Reef Survey Time!

November 26, 2021

Author: Fiona Chlebecek, A Watch, The University of Rhode Island

flamingo tongue

Ship's Log

Noon Position
18°18.8’N 064° 46.3’W

Taffrail log
39 nm total

Sail Plan
At anchor

Wind NEN F5, choppy 1 ft waves

0.39 nm from Rendezvous Bay, St John

Souls on Board

Today was our first day of reef surveys! Port watch had the deck from 0100 to 0700 this morning, personally I had anchor watch from 0230 to 0400, and then we had an optional breakfast and free time until noon. Most of us used the time to catch up on lost sleep from the night before. While we slept, our shipmates on starboard watch began preparing for a busy morning of surveys. While the morning was wonderfully lazy and relaxed, there was a mad dash as soon as starboard fully returned. The excitement mounted among those of us on port watch as our friends slowly began to trickle back onboard. There are furtive whispers between the students of strong currents, whitecaps above, and the struggle of having to constantly kick just to stay in place. The potential hazards are taken in stride however, we are thrilled to get in the water and put the skills we have been honing for the past few weeks to good use.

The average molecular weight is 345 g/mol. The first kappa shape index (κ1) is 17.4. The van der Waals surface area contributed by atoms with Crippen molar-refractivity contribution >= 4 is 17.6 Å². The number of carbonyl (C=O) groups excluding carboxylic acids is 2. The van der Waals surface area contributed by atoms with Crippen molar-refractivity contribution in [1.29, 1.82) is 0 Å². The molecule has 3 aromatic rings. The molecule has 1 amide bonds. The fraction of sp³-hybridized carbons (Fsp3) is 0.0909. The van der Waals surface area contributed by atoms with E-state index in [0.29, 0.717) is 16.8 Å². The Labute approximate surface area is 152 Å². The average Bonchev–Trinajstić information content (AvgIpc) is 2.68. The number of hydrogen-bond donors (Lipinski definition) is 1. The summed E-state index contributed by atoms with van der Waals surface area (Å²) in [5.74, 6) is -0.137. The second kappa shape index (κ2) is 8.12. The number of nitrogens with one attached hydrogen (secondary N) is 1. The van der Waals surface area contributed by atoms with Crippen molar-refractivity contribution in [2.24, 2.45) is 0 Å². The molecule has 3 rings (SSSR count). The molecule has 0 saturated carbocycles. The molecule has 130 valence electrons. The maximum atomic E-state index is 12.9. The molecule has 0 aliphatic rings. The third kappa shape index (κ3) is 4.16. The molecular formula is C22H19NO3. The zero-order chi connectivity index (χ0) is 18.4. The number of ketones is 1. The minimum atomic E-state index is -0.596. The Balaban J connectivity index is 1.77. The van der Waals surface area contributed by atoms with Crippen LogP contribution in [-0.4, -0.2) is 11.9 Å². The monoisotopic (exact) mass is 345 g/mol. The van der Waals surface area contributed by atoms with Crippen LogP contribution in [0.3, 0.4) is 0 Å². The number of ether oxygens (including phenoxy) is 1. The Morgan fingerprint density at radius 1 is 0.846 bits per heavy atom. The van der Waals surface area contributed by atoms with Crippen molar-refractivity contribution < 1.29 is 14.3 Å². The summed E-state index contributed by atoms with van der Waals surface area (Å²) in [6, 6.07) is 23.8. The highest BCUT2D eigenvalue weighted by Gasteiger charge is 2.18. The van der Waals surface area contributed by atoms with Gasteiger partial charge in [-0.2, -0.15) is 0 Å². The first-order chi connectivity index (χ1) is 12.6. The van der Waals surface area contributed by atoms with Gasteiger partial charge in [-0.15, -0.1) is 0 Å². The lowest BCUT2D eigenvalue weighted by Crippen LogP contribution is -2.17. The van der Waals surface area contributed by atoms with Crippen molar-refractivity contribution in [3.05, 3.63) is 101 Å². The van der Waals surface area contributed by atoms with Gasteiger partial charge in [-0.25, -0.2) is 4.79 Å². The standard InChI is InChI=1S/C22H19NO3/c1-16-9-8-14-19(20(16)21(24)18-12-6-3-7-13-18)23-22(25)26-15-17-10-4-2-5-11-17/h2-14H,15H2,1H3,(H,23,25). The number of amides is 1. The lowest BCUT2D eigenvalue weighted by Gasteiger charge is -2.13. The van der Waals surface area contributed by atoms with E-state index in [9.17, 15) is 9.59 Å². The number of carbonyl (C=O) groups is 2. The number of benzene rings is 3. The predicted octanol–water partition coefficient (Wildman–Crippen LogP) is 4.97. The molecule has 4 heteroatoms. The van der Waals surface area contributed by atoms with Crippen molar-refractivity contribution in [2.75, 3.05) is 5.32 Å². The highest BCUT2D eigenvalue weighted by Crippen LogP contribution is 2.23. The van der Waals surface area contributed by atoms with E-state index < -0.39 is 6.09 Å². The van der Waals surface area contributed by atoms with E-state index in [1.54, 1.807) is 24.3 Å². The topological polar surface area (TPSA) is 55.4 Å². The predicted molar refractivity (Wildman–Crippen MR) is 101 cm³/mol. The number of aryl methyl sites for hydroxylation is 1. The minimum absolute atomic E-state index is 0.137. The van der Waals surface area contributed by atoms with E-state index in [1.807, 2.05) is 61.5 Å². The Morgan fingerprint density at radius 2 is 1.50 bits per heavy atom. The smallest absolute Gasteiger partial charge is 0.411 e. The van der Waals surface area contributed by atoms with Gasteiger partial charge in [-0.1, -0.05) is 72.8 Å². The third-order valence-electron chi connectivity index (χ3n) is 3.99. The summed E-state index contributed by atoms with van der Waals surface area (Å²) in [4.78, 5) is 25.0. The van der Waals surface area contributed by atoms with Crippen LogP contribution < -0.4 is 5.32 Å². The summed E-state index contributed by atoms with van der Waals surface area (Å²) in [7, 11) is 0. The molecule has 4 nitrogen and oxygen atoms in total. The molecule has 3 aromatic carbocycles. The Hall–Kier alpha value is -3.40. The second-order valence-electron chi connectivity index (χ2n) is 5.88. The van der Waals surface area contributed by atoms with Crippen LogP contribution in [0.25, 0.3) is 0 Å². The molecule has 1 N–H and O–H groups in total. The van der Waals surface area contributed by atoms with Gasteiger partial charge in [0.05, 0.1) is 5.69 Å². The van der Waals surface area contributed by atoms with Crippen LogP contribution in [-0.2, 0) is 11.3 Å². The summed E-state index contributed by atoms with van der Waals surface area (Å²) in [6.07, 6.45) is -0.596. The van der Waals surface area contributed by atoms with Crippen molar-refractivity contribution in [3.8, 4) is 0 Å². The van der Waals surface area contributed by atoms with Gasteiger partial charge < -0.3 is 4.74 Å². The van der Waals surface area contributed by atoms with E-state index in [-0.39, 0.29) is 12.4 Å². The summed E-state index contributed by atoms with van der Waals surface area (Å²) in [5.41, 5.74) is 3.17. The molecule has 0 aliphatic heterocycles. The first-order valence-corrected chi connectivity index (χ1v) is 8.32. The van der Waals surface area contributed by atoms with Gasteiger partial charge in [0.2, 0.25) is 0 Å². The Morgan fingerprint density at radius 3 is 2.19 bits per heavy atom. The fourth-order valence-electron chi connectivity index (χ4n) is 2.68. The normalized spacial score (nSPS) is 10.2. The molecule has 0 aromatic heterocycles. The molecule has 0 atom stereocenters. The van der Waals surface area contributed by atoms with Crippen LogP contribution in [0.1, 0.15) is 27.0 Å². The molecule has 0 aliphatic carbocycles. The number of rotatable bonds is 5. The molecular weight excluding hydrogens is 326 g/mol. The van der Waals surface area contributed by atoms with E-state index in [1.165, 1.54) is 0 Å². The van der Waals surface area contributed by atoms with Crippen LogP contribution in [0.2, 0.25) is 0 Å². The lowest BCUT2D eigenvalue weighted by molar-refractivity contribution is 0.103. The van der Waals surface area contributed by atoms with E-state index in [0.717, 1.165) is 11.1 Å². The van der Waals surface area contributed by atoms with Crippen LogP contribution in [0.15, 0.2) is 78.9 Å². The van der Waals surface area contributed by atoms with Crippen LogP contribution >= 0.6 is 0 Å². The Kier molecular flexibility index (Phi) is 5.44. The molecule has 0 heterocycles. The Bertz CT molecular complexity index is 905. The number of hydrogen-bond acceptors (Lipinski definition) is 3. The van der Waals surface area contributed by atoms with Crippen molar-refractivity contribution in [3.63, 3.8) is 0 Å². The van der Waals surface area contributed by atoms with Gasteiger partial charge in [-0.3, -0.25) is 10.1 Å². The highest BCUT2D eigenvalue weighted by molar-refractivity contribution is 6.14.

The reef itself is wonderful. We take up positions at the base of a cliff and the rocky bottom below holds many nooks and crannies for creatures to hide in. I’m paired with So and Emily, together we make up the fish and invertebrate teams (though I am mostly inverts). Our job is to follow a transect line laid on the seafloor by our shipmates and count all the creatures we can see along it. Right away the presence of sea fans and urchins is overwhelming. I struggle to accurately count them all as my partners swim ahead of me. It’s not all difficult though, we end up seeing some amazing things. My favorite of which being a spotted moray eel and the flamingo tongue pictured above. I’m actually super proud of that shot and consider it one of the best I’ve taken on this trip. Regrettably the eel was a bit too quick for me to get in frame.

As soon as we return, we scramble to unload our gear, properly clean it, and get new clothes. The turnaround is brutal and ends up with most of us in the lab to begin processing samples. I learned how to run bacteria samples and will check up on them for the next two days to see if anything grows in our petri dishes. I have watch this evening from 2100 to 2200, and hope to get a good look at the stars as the clouds melt away. Tomorrow we set sail for another anchorage, but I’m thrilled to get in the water again and have more opportunities to photograph ocean life, and snorkel with my shipmates.

- Fiona Chlebecek, A/Port Watch, The University of Rhode Island

Contact: Douglas Karlson, Director of Communications, 508-444-1918 |

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